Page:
Soon, soldiers like Berube began to lose friends there. Soon, their opinions on why we were there began to change. Soon, they’d be home, greeted by indifference and scorn.

“We got home and there was no respect from anyone,” Berube recalled. “I had friends who died and I felt bad for them. Going over there and seeing what was going on, the South Vietnamese did not support us.”

By now, Berube was rolling with emotion and conviction, and he wasn’t about to cut our interview short.

“It was about money,” Berube told me. “It was a come-on by the government to help defense-backed industries get more money. They didn’t care who they sent over there.”

I asked Berube what he thought about Monday’s event, which thanked men like himself.

“Nice,” he said. “It was a long time coming.”

There was that squirm again, those uncomfortable feelings, the bitterness that stemmed from being underappreciated, the conflict that evolved as a nation tried to differentiate between who was patriotic and who was showing disrespect.

The Vietnam War has a way of doing that, of keeping the history books from issuing a complete sense of clarity.

Len Stuart, the program information officer at the Veterans Home, told me that about 50 veterans from the Vietnam War live there. Maybe two dozen showed up Monday, and I wondered why.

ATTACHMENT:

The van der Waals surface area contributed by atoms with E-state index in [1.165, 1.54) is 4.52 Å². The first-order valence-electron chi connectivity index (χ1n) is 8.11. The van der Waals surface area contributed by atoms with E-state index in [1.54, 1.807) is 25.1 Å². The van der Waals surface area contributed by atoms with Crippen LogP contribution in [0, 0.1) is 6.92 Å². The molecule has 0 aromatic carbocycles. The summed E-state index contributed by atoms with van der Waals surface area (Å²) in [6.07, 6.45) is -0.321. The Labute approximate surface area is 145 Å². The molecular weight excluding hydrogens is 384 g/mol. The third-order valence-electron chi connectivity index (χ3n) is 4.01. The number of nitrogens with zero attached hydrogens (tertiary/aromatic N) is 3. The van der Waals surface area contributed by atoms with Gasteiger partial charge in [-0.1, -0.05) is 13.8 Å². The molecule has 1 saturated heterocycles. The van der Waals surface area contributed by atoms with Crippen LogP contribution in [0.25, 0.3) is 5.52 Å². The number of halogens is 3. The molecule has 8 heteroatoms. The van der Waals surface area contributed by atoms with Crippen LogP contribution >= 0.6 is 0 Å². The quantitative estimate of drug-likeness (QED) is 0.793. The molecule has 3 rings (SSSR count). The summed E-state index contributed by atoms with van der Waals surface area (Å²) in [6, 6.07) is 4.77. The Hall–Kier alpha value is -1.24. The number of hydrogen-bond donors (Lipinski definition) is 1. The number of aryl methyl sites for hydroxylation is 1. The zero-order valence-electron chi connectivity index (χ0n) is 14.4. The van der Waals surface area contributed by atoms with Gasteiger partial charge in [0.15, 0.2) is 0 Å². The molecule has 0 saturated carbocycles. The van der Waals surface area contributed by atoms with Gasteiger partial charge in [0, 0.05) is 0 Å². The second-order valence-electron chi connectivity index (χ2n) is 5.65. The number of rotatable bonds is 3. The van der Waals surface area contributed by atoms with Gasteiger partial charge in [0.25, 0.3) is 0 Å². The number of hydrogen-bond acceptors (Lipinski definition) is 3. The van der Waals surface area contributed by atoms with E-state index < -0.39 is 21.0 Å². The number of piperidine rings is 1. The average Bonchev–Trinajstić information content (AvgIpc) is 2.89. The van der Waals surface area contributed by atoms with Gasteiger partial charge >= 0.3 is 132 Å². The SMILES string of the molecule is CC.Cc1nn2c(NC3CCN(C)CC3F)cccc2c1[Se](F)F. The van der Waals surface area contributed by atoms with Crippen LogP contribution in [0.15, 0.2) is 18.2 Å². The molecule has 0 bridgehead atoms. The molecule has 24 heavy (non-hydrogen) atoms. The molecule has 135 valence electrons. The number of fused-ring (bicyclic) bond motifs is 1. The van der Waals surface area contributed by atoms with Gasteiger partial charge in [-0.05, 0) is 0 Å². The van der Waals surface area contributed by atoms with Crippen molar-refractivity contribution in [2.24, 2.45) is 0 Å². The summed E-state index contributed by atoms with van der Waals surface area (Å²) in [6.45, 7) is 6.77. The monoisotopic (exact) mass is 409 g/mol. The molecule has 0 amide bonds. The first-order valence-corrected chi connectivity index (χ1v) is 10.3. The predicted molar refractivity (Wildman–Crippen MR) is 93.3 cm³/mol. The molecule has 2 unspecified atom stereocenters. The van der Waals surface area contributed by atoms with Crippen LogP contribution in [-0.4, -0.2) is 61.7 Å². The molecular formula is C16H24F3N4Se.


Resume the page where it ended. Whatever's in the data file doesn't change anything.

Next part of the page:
“Some have dementia and couldn’t make it,” Stuart told me. “Some just don’t want to come.”

Here, I read between the lines. I assumed the war’s controversy kept some veterans away.

“People who have all their faculties and served, I was surprised some of them didn’t come today,” Stuart told me. “I’m sure they had their reasons.”

I spoke in the parking lot to Vietnam veteran Ray Goulet of Manchester, the Chapter 41 president of the Vietnam Veterans of America. He saw Burns’s movie and said, “It was fantastic. A lot went into it that I don’t think people knew.”

He said he understood why Berube preferred not to watch, telling me, “We all carried demons home, and it depends on how you want to work with it.”

Back inside, Maj. Gen. William Reddel, the adjutant general of the New Hampshire National Guard, missed the first installment of Burns’s documentary. He was instead coordinating the state’s relief effort in response to the country’s recent hurricane activity.

But he said he’d heard it was “outstanding.”

“My hope is it will help heal the nation and educate the nation,” Reddel said. “Ken Burns went to great lengths to show details of what happened during the war. He went to veterans to ask them if what he had was accurate, and no one has ever done that before.”

Asked what he thought about our role in Vietnam, our reason for being there, the general, I sensed, squirmed a tad, saying, “You salute smartly and execute the mission. My opinion won’t add any value.”

Earlier, I asked Berube if he might start watching Burns’s documentary. There’s still plenty of episodes left to get on board.

“Probably not, but I haven’t decided yet,” Berube told me. “I don’t think it will be something I decide until the last minute. I’ve watched other movies about it, but it hurts. I have to be in the right mood.”

(Ray Duckler can be reached at 369-3304, or on Twitter @rayduckler.)